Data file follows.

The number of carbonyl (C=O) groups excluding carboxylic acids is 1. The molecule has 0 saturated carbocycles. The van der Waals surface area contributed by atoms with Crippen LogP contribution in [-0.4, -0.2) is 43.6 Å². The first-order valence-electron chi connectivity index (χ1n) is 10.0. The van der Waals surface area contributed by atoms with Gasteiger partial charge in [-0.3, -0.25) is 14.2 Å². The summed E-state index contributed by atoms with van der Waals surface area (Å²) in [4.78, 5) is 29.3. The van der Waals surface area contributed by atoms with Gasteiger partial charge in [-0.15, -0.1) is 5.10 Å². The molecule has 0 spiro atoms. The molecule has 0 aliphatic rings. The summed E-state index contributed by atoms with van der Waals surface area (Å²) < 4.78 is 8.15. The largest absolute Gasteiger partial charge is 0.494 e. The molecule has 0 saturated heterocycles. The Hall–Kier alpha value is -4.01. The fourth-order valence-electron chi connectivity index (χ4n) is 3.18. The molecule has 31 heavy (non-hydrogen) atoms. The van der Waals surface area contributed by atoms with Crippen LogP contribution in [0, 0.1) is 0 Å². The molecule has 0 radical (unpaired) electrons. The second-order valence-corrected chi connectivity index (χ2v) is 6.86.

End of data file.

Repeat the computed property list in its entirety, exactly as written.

The number of carbonyl (C=O) groups excluding carboxylic acids is 1. The molecule has 0 saturated carbocycles. The van der Waals surface area contributed by atoms with Crippen LogP contribution in [-0.4, -0.2) is 43.6 Å². The first-order valence-electron chi connectivity index (χ1n) is 10.0. The van der Waals surface area contributed by atoms with Gasteiger partial charge in [-0.3, -0.25) is 14.2 Å². The summed E-state index contributed by atoms with van der Waals surface area (Å²) in [4.78, 5) is 29.3. The van der Waals surface area contributed by atoms with Gasteiger partial charge in [-0.15, -0.1) is 5.10 Å². The molecule has 0 spiro atoms. The molecule has 0 aliphatic rings. The summed E-state index contributed by atoms with van der Waals surface area (Å²) < 4.78 is 8.15. The largest absolute Gasteiger partial charge is 0.494 e. The molecule has 0 saturated heterocycles. The Hall–Kier alpha value is -4.01. The fourth-order valence-electron chi connectivity index (χ4n) is 3.18. The molecule has 31 heavy (non-hydrogen) atoms. The van der Waals surface area contributed by atoms with Crippen LogP contribution in [0, 0.1) is 0 Å². The molecule has 0 radical (unpaired) electrons. The second-order valence-corrected chi connectivity index (χ2v) is 6.86.